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Neurocristopathy is a diverse class of pathologies that may arise from defects in the development of tissues containing cells commonly derived from the embryonic neural crest cell lineage.[1][2] The term was coined by Robert P. Bolande in 1974.[3]

After the induction of the neural crest, the newly formed neural crest cells (NCC) delaminate from their tissue of origin and migrate from the entire neural axis of the vertebrate embryo to specific locations where they will give rise to different cell derivatives. The formation of this cell population therefore requires a timely and spatially controlled interplay of inter- and intra-cellular signals. An alteration in the occurrence and timing of these signals leads to a set of syndromes called Neurocristopathies (NCP), which comprises a broad spectrum of congenital malformations affecting an appreciable percentage of newborns.[4] Moreover, since NCC migrate along the embryo, they are susceptible to subtle changes in the environment both during their migration and upon arrival at their destination. This means that even little modifications in the external cues that modulate NCC migration have a deep effect on the normal migration and differentiation of these cells, thus becoming a causative factor for the development of NCP.

Recently, a new classification for this group of diseases has been proposed.[5] This new criteria takes into account the axial origin of the NC population that contributes to the derived tissue affected in a particular NCP. According to this, some diseases have a single axial origin, i.e, they arise from an alteration in the development of only one NC population (e.g cranial NCP, such as Auriculo Condylar Syndrome). However, other NCP arise from a defect in two or more NC populations (such as the CHARGE syndrome).

Accepted examples of NCP are piebaldism, Waardenburg syndrome, Hirschsprung disease, Ondine's curse (congenital central hypoventilation syndrome), pheochromocytoma, paraganglioma, Merkel cell carcinoma, multiple endocrine neoplasia, neurofibromatosis type I, CHARGE syndrome, familial dysautonomia, DiGeorge syndrome, Axenfeld-Rieger syndrome, Goldenhar syndrome (a.k.a. hemifacial microsomia), craniofrontonasal syndrome, congenital melanocytic nevus, melanoma, and certain congenital heart defects of the outflow tract. Recently, many diseases have been incorporated as NCP, mainly based on the finding of new NC derivatives. In particular, Multiple sclerosis has been suggested as being neurocristopathic in origin.[6]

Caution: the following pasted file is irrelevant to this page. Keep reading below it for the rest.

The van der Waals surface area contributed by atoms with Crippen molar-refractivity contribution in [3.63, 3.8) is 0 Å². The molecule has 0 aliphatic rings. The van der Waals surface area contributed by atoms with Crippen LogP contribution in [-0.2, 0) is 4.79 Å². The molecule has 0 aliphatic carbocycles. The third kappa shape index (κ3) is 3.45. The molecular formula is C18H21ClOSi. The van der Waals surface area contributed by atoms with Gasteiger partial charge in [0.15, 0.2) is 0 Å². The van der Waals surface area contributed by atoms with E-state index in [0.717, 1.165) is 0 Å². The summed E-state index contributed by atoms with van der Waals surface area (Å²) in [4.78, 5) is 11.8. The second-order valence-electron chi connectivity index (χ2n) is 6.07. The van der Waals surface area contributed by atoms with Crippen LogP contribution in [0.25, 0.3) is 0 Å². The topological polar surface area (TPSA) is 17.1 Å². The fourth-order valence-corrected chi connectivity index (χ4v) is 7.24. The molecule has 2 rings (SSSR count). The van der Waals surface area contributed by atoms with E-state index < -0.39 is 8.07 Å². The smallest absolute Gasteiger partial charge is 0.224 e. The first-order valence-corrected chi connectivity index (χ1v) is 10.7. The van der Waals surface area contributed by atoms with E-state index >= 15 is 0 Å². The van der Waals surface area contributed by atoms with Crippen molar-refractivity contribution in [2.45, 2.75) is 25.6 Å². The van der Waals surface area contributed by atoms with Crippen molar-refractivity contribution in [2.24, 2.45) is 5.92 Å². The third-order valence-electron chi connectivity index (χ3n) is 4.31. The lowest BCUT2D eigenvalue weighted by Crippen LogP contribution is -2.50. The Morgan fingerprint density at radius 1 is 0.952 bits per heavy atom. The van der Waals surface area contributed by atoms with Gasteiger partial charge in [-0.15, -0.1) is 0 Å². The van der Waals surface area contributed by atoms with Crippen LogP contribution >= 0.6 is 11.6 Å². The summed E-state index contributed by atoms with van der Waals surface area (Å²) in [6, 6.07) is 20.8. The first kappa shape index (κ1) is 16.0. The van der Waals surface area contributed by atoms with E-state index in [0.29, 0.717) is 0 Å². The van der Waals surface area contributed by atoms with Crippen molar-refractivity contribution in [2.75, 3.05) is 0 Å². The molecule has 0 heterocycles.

The usefulness of the definition resides in its ability to refer to a potentially common etiological factor for certain neoplasms and/or congenital malformation associations that are otherwise difficult to group with other means of nosology. Moreover, the classification of NCP is intended to help physicians understand the causal mechanism that drives the formation of a certain NCP, and therefore the selection of the correct diagnostic test and therapies.

ReferencesEdit

  1. ^ Etchevers, Heather C.; Amiel, Jeanne; Lyonnet, Stanislas (2006). "Molecular Bases of Human Neurocristopathies". Neural Crest Induction and Differentiation, Volume 589. Advances in Experimental Medicine and Biology. 589. pp. 213–34. doi:10.1007/978-0-387-46954-6_14. ISBN 978-0-387-35136-0. PMID 17076285.
  2. ^ Vega-Lopez, Guillermo A.; Cerrizuela, Santiago; Tribulo, Celeste; Aybar, Manuel J. (May 2018). "Neurocristopathies: New insights 150 years after the neural crest discovery". Developmental Biology. 444: S110–S143. doi:10.1016/j.ydbio.2018.05.013. ISSN 0012-1606. PMID 29802835.
  3. ^ Bolande, Robert P. (1974). "The neurocristopathies: A unifying concept of disease arising in neural crest maldevelopment". Human Pathology. 5 (4): 409–29. doi:10.1016/S0046-8177(74)80021-3.
  4. ^ Watt, Kristin E. Noack; Trainor, Paul A. (2014), "Neurocristopathies", Neural Crest Cells, Elsevier, pp. 361–394, doi:10.1016/b978-0-12-401730-6.00018-1, ISBN 9780124017306
  5. ^ Vega-Lopez, Guillermo A.; Cerrizuela, Santiago; Tribulo, Celeste; Aybar, Manuel J. (May 2018). "Neurocristopathies: New insights 150 years after the neural crest discovery". Developmental Biology. 444: S110–S143. doi:10.1016/j.ydbio.2018.05.013. ISSN 0012-1606. PMID 29802835.
  6. ^ Behan, Peter O.; Chaudhuri, Abhijit (2010). "The sad plight of multiple sclerosis research (low on fact, high on fiction): Critical data to support it being a neurocristopathy". Inflammopharmacology. 18 (6): 265–90. doi:10.1007/s10787-010-0054-4. PMID 20862553.